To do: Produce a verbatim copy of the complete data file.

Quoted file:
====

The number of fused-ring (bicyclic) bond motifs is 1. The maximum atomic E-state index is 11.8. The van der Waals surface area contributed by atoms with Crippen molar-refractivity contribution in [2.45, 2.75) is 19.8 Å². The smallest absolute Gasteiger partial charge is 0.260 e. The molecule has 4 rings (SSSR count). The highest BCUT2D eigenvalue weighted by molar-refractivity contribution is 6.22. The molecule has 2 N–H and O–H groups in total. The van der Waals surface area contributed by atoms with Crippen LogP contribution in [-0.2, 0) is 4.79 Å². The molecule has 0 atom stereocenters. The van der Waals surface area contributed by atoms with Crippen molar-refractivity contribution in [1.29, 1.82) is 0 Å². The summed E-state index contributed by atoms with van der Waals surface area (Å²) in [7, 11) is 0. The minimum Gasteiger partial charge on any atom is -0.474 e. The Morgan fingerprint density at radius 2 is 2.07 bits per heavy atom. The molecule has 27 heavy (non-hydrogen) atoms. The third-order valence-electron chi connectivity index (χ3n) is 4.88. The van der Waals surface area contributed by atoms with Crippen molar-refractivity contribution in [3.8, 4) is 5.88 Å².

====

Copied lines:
The number of fused-ring (bicyclic) bond motifs is 1. The maximum atomic E-state index is 11.8. The van der Waals surface area contributed by atoms with Crippen molar-refractivity contribution in [2.45, 2.75) is 19.8 Å². The smallest absolute Gasteiger partial charge is 0.260 e. The molecule has 4 rings (SSSR count). The highest BCUT2D eigenvalue weighted by molar-refractivity contribution is 6.22. The molecule has 2 N–H and O–H groups in total. The van der Waals surface area contributed by atoms with Crippen LogP contribution in [-0.2, 0) is 4.79 Å². The molecule has 0 atom stereocenters. The van der Waals surface area contributed by atoms with Crippen molar-refractivity contribution in [1.29, 1.82) is 0 Å². The summed E-state index contributed by atoms with van der Waals surface area (Å²) in [7, 11) is 0. The minimum Gasteiger partial charge on any atom is -0.474 e. The Morgan fingerprint density at radius 2 is 2.07 bits per heavy atom. The molecule has 27 heavy (non-hydrogen) atoms. The third-order valence-electron chi connectivity index (χ3n) is 4.88. The van der Waals surface area contributed by atoms with Crippen molar-refractivity contribution in [3.8, 4) is 5.88 Å².